One-inch hail, damaging winds and flash flooding all possible
By PAUL QUENEAU
Fabio is finally coming to Missoula, and it could get ugly.
Starting at noon, the remnants of Hurricane Fabio will begin to impact western Montana, and forecasters are warning it may spawn some wicked thunderstorms from Hamilton north to the Canadian border.
“[Friday] is going to be a pretty interesting day,” says Dan Zumpfe, Meteorologist at Missoula’s National Weather Service office. “We have multiple severe weather threats that are going to exist throughout the area.”
Some of the storms may produce one-inch-diameter hail or larger, winds in excess of 60 mph and frequent lightning, Zumpfe says.
He also warned we could see as well as flash flooding or even a replay of the rock and mud slides that closed a section of Going to the Sun road in Glacier on Tuesday, Some storms, especially those over Lincoln, Flathead, Sanders and Mineral counties, could dump rainfall in excess of two inches per hour or more. Tuesday’s storm in Glacier dumped 1.5 inches of rain in 30 minutes.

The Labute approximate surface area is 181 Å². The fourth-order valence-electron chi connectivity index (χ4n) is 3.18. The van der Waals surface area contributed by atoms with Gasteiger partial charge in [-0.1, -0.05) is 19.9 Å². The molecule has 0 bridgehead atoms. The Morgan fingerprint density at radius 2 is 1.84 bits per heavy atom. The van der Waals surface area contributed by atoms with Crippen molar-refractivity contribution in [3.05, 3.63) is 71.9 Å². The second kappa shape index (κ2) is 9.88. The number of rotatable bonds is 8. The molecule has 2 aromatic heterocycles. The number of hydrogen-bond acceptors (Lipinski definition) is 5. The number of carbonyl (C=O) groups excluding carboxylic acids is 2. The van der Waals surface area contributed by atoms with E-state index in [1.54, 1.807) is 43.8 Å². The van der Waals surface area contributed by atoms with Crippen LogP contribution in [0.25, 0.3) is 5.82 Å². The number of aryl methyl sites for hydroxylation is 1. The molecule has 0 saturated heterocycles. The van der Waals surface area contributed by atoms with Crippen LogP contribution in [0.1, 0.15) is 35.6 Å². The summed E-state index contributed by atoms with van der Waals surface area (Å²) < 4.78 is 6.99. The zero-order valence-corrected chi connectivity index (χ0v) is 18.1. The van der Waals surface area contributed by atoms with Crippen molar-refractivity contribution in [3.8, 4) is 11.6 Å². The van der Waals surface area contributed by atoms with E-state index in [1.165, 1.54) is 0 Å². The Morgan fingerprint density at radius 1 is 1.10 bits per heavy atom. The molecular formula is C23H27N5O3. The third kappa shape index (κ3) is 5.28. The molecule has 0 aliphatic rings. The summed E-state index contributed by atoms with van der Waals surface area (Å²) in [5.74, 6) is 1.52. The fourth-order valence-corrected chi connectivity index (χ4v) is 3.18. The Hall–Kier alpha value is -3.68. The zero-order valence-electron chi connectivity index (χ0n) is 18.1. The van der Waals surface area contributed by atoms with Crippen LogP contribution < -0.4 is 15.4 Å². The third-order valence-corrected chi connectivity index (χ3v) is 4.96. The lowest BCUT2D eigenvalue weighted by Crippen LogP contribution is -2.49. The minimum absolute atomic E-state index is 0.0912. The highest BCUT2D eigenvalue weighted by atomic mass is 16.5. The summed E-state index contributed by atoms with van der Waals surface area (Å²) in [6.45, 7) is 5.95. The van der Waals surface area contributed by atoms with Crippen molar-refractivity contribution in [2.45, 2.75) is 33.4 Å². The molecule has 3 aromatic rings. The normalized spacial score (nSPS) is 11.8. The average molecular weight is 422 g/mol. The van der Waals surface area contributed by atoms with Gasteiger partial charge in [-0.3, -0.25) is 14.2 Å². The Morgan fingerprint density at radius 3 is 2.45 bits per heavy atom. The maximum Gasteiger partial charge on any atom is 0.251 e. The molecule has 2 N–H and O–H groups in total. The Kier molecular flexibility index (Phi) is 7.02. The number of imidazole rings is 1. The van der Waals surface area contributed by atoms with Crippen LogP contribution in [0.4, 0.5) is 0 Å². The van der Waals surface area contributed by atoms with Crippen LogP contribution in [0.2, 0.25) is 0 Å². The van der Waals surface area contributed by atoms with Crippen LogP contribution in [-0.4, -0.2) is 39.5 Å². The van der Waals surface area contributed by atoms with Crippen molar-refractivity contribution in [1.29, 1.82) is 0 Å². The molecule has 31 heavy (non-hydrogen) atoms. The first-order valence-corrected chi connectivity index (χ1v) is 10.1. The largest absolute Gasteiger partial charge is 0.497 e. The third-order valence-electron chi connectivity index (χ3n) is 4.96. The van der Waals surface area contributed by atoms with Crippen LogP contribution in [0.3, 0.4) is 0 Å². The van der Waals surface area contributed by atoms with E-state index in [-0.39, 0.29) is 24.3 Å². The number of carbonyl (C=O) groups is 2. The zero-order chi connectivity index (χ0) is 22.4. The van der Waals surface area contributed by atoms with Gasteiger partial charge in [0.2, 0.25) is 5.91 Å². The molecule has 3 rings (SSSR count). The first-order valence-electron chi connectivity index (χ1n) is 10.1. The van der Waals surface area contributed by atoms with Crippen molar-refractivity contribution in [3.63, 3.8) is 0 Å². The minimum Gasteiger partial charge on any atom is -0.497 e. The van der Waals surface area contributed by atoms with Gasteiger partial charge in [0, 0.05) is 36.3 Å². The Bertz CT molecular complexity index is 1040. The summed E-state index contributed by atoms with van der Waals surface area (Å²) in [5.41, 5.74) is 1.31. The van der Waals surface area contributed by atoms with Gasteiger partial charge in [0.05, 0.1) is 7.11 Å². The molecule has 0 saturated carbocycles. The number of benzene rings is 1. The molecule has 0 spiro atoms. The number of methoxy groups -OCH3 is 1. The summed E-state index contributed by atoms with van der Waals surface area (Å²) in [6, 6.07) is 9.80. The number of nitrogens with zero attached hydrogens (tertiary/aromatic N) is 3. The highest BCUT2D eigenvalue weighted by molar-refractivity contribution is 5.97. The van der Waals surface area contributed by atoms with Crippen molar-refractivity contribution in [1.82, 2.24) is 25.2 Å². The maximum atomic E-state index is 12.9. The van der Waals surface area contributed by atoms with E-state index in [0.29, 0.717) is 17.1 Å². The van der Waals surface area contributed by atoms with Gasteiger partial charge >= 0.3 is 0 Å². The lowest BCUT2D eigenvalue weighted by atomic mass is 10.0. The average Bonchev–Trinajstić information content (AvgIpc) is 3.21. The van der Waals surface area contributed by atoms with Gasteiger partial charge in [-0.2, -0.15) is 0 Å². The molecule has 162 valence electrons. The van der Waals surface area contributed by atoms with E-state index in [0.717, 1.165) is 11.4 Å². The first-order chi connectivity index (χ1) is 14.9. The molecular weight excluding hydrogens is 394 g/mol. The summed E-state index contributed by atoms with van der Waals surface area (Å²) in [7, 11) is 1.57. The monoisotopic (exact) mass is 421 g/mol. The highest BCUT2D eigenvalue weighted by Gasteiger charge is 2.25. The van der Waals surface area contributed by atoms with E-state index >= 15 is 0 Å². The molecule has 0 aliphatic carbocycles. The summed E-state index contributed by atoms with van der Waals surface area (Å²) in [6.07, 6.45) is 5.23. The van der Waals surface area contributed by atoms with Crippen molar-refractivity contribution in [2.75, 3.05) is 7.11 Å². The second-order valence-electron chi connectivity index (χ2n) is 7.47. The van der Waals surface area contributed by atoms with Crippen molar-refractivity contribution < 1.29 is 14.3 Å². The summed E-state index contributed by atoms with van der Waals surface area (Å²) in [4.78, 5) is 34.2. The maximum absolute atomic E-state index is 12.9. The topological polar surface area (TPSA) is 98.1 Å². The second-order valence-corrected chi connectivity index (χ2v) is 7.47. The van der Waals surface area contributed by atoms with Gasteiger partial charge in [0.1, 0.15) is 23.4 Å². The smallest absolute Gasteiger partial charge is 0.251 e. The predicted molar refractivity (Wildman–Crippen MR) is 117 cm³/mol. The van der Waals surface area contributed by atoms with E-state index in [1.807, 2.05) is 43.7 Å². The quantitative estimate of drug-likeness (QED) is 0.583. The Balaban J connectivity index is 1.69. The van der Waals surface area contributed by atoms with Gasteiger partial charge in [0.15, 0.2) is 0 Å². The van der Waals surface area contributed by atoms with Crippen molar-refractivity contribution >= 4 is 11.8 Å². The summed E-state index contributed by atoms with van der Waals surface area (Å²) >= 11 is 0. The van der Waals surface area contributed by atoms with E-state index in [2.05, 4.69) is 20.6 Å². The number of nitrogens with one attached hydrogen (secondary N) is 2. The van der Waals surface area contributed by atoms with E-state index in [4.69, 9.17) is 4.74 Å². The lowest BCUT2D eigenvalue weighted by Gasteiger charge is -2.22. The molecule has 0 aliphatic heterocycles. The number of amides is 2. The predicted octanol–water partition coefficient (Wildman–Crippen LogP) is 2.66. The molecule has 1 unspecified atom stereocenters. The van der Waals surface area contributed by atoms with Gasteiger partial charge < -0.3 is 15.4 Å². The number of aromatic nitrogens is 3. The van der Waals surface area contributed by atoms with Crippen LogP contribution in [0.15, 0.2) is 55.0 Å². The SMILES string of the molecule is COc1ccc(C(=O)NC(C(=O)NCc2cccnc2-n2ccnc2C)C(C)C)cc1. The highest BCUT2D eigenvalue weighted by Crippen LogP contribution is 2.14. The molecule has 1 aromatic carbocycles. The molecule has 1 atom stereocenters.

“Glacier Park will be under the gun again,” Zumpfe says. “Since the rainfall there a few days ago, soil has been destabilized somewhat, so even small rainfall amounts could impact the road.”
Lincoln, Flathead, Sanders and Mineral counties will go into a flash flood watch starting at noon.
Zumpfe says anyone planning outdoor activities today should be prepared to take cover and keep a close ear out for breaking weather reports.
“Road embankments could become destabilized, low roads could be inundated,” Zumpfe says. “Anyone holding outdoor events should keep especially aware of threats for their safety.”
For up-to-the minute updates on weather, check out our Missoula Weather page and get more of Montana’s great outdoors with some of Paul’s other posts, 2011′s Top 20 Montana Outdoor Photos and How to Lose a Staring Contest with an Elk, or visit his blog archive.
Paul Queneau is an avid outdoor recreationist, naturalist, and hunter. He works as conservation editor of Bugle Magazine at the Rocky Mountain Elk Foundation, where he writes about, photographs, edits, and films wildlife. See and read more of his work on the Rocky Mountain Elk Foundation’s website and Paul’s photo portfolio.